We want to see more family pictures with Kate in them. Picture: BBC TV/PA Wire
We want to see more family pictures with Kate in them. Picture: BBC TV/PA Wire

Put down the camera, Kate and get in a family photo

Like the popular children's books, Where's Wally, it seems the Duchess of Cambridge, Catherine Middleton, is hiding somewhere within in the background of many recently released royal snaps. I bet you'll never find her.

And you won't. Not because she is far superior at concealment than the cane using, stripe adorned Waldo but because she isn't actually there. Well, at least not in any photos.

While Kate's name as photographer is credited on the royals' Instagram and in the official royal portraits released to media, she seems to avoid being the subject snapped.

It is Kate the mother, the wife, the family gal, that rarely features within the family snaps and that is a royally sized problem.

My mother was a bit like Kate (now, there's a sentence I never thought I'd say), in that she was much happier behind the lens than in front of it. Or in my mum's circumstance, there was simply a lack of anyone else to take the photos.

 

Over my childhood, being the sole (and unspoilt) kid that I was, my single mum would take photos of our holidays, Christmases, weekend outings, birthdays or just around home, with the common subject matter that featured in 99 per cent of the pictures - being me.

In fact, if I look back at my time growing up via photo albums, it would appear visually as if it was just me, taking on life solo.

"Oh look, here I am snorkelling in Fiji."

"There I am boogie boarding on the Shipwreck Coast."

"And here I am unwrapping some presents at Christmas time and playing with my favourite cat Milo in the loungeroom."

While of course I know that my mum was always there, taking the photos, I would much prefer her to have been in them with me, at least more than she was. Because regardless of her absence in the image, she is intrinsically linked with the memories.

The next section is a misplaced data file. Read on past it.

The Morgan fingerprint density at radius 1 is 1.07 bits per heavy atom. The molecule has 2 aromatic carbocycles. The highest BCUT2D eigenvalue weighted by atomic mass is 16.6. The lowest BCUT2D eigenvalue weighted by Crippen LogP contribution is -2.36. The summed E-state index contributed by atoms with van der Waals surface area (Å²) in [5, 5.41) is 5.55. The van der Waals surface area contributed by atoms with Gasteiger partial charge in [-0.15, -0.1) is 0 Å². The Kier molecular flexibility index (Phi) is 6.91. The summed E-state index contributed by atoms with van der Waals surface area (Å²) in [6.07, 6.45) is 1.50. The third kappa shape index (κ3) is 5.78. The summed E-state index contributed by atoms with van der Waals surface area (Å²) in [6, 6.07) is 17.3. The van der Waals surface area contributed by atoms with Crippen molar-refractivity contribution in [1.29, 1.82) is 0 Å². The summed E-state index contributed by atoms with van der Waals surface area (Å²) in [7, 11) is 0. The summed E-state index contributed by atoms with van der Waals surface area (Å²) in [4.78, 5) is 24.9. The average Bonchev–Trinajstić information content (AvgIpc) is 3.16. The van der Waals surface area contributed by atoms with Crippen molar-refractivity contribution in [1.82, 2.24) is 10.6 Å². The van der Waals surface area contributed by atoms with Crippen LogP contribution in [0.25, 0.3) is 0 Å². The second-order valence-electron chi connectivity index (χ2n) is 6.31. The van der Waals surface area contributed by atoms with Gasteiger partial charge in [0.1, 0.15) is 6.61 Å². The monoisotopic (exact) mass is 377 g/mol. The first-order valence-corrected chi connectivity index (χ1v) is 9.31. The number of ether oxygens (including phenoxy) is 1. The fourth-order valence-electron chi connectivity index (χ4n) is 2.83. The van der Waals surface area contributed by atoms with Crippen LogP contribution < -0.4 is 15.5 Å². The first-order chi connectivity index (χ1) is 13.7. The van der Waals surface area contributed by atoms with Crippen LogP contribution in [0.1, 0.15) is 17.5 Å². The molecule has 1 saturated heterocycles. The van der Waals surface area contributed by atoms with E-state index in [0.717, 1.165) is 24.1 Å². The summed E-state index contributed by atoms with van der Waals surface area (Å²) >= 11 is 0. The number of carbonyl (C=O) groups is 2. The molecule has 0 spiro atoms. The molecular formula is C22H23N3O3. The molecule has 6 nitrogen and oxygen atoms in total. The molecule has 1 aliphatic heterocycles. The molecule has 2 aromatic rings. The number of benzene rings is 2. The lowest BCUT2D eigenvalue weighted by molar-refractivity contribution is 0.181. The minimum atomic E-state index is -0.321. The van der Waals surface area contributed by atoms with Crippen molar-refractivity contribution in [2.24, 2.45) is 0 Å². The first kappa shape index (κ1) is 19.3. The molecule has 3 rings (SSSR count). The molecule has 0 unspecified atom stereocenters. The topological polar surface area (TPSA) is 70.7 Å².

Like my mum, Kate has become the in-residence official family photographer. The one that always picks up their pro photographic equipment, or even just their iPhone and tells the kids (and partners) where to stand, what to do, when everyone should smile (or act natural), and that they need to take a couple more, "just in case".

If you look back through the Kensington Royal official Instagram account, it doesn't take long to see that for the Cambridges, Kate has become the "mum behind the camera".

Their most recent snaps released to celebrate Prince William's 38th birthday, showed the Prince with his three children enjoying some family time over isolation.

"The Duke and Duchess of Cambridge are very pleased to share a new picture of The Duke with Prince George, Princess Charlotte and Prince Louis ahead of The Duke's birthday tomorrow … The picture was taken earlier this month by The Duchess," the post was captioned.

While the photos are beautiful and definitely Instagram worthy, there is no Kate.

If we take a scroll through their account and pass by all the work-related posts (i.e. the less interesting posts) to the next most recently taken family photo, we find a couple from April of Princess Charlotte who features alone in the images taken by her mother. Then earlier that month to see Prince Louis - again solo.

"Thank you for all your lovely messages on Prince Louis' second birthday!

The Duke and Duchess of Cambridge are very pleased to share new photographs of Prince Louis, taken by The Duchess this April."

 

While Kate is clearly a talented and enthusiastic photographer (and not to mention unwittingly the subject of many paparazzi photos herself), it should not go unsaid that quality photographs don't always mean more, or 'better' than being present within them.

When I realised that in my own family, my husband was doing 'a Kate' - often the 'ghost' behind the camera - I told him it had to stop. I ordered him to hand over the camera as if he were holding a dangerous weapon he couldn't be trusted with and to share this role with me. Because, in my eyes, a camera is like a dangerous weapon, one that captures memories, parts of your life, or omits them. With a literal flash you can be left out of a memory, even a lifetime, like you were never ever there.

One day, when my mother is gone, and I look back at my childhood photos and recall all the fond memories that accompany them, I don't care how pretty the photo was, the composition of the shot, or camera settings that were used, I would much prefer to actually see my mum within them, with me, as she was in reality.

Shona Hendley is a columnist with Rendezview.com.au

Originally published as Put down the camera, Kate and get in a family photo


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